CHICAGO – Derrick Rose is not lazy.
Rose is not a bum, a loafer, a lowlife or a do-nothing. He is not a slug, a softie, a washout or a might-have-been.
But he needs to play.
Nothing changed Monday as the Bulls hosted the Denver Nuggets in game No. 66 of the NBA’s 82-game regular season. Rose took part in another lengthy pregame workout but was not in uniform for the game, and his teammates tried their best without him.
Today, as with yesterday and so many days before that, Bulls fans are left to ask the same question.
When will Rose return?
For those who might be new here, let me reiterate that I am a gigantic fan of Rose as both a person and a player. No athlete in this city – no, not even Patrick Kane – can dazzle a crowd or energize his team quite like the point guard from the city’s South Side.
Maybe you think that NBA superstars are divas (and some of them are), but Rose is a relentless worker. Yes, he was blessed with amazing God-given ability, but he elevated himself to superstar status with countless hours of running, lifting and practicing.
But he needs to play.
The reason for Rose’s absence no longer is physical. It’s mental.
Rose acknowledged as much seven days ago when the Bulls were on a West Coast road trip.
He explained to reporters that he could “do everything” during practice but remained hesitant to test his surgically repaired left knee in a game.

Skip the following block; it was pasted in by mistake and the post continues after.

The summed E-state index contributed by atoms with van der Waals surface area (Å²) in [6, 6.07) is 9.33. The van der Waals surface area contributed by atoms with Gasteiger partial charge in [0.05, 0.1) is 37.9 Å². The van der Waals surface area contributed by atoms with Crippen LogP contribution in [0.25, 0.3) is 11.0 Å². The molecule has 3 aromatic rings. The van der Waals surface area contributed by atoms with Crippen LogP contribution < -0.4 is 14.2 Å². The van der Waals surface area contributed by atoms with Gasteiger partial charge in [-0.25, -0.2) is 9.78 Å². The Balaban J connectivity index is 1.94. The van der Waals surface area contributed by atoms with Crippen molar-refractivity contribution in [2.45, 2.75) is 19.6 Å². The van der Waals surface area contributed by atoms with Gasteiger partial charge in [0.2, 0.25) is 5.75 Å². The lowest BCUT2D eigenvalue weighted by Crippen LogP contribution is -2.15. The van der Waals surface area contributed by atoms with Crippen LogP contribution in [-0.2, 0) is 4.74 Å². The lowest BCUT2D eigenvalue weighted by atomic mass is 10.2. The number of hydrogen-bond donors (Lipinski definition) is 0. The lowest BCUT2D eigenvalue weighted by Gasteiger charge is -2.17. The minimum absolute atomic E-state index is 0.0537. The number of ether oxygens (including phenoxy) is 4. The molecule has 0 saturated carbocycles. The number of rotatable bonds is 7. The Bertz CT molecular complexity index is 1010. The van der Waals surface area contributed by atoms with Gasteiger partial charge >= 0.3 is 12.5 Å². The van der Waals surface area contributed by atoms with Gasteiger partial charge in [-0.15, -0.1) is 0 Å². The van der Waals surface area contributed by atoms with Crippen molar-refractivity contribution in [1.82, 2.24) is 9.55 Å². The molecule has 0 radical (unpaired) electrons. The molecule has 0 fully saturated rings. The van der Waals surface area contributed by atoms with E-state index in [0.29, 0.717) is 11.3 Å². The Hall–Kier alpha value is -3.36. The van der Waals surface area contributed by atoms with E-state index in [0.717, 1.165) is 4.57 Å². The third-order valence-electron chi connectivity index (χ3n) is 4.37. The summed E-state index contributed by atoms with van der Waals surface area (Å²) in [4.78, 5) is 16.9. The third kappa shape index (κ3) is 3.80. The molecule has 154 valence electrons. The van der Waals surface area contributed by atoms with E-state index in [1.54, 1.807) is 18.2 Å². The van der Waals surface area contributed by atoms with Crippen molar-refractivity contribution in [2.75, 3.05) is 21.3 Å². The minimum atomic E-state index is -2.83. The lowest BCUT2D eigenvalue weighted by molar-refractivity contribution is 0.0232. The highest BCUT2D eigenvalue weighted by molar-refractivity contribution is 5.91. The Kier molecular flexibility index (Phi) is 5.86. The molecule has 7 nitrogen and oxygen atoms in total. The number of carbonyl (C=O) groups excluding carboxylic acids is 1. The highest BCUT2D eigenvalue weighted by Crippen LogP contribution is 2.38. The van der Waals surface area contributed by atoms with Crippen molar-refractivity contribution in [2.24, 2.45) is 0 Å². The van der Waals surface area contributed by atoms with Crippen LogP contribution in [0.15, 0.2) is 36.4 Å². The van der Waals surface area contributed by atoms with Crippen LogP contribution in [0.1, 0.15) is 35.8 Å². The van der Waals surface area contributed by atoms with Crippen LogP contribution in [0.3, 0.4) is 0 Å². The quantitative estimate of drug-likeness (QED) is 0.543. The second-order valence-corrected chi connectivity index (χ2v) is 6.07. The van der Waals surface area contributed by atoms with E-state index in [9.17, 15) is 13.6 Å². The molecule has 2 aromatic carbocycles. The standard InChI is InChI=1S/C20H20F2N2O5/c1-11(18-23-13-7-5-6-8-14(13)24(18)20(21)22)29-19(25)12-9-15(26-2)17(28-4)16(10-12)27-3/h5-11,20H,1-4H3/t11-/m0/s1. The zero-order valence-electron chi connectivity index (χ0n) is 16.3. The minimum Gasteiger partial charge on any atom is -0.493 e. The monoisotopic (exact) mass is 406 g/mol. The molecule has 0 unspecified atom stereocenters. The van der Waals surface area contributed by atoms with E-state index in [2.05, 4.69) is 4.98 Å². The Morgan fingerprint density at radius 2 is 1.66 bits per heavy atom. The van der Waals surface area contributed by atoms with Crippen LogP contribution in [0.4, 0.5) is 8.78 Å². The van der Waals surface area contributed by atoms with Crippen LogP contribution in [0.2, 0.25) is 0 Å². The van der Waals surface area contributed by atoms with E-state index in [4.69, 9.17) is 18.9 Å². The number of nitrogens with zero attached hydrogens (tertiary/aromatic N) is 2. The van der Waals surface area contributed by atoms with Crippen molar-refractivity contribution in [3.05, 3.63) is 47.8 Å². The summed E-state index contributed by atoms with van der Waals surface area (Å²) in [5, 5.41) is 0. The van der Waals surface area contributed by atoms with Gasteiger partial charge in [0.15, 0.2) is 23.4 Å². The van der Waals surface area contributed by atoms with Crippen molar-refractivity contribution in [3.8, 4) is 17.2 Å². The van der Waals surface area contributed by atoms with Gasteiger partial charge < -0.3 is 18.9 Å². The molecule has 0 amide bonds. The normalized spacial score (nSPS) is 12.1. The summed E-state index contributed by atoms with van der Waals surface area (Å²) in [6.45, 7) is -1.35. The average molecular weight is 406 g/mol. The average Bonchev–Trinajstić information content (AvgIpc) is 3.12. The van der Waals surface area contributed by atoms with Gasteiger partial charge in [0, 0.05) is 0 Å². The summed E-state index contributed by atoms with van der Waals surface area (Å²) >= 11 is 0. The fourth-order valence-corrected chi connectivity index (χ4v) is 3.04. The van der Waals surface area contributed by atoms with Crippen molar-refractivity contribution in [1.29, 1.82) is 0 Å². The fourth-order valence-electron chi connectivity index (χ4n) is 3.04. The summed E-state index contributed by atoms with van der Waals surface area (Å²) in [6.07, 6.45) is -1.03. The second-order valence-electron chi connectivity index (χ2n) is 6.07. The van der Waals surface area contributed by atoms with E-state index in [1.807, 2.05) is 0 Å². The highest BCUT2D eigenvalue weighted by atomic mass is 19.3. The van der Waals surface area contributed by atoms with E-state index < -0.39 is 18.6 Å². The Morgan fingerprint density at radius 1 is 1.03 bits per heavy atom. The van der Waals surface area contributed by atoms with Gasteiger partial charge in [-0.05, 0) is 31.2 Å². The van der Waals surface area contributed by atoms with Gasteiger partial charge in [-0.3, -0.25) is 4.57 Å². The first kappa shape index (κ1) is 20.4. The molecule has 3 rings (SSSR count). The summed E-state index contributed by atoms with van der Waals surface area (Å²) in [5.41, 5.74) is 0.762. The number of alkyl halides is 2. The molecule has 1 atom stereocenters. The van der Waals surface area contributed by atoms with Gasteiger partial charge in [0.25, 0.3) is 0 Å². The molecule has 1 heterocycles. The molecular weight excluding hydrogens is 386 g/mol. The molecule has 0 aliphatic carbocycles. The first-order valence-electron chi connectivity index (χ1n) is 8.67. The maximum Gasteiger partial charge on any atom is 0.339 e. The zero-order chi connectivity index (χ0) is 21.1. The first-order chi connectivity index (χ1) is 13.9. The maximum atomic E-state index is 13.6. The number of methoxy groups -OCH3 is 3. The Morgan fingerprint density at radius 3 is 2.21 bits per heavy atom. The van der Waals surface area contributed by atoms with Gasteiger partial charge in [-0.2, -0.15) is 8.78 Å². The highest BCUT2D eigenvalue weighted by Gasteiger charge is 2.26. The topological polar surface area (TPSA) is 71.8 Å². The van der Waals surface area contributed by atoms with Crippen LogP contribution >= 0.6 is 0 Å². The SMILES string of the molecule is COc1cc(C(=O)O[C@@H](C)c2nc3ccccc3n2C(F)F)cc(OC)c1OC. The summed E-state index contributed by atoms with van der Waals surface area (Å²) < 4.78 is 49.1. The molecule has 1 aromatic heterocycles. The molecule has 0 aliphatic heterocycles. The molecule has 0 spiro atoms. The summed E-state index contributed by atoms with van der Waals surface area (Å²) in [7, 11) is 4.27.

“It’s just me having the confidence to do it,” Rose said. “I’m just trying to feel normal. When I’m out there and not thinking and just reacting, that’s when I know I’ll be ready.”
For Rose to feel normal, he must return to the court. There’s no way around it.
Rose needs to drive to the rim, crash into an opponent, fall to the hardwood and jump to his feet for him to know he can absorb contact. He needs to freeze a defender on a crossover dribble for him to know he can change direction without re-injury. He needs to endure a rusty game, or five, or 10, before he can adjust fully to game speed.
In other words, he needs to play.
The Bulls have been careful not to push Rose too hard during his lengthy recovery process. The team’s leadership trio of John Paxson, Gar Forman and Tom Thibodeau know how hard Rose has been working, and they know how important he is to the team’s future.
Yet it’s clear that Rose remains worried about his past.
Today marks 325 days since Rose tore his ACL in the Bulls’ playoff opener April 28. It marks 311 days – more than 10 months – since he underwent surgery.
Rose has taken part in full-contact practices since late January.
“If I would rush back and something was to happen,” Rose said last week in Los Angeles, “[then] everybody would say, ‘Why did you rush back?’ ”
It’s impossible to eliminate the risk of injury for Rose or anyone else.
One awkward step could cause a knee injury. One ill-timed landing on another player’s foot could equal a badly twisted ankle. One hard fall could mean a sprained wrist or a bruised tailbone or any number of other problems.
Those possibilities should not prevent Rose from trusting his doctors – and his knee.
Rose is paid to play. He is cleared to play. He should play.
• Northwest Herald sports columnist Tom Musick can be reached at firstname.lastname@example.org and on Twitter @tcmusick.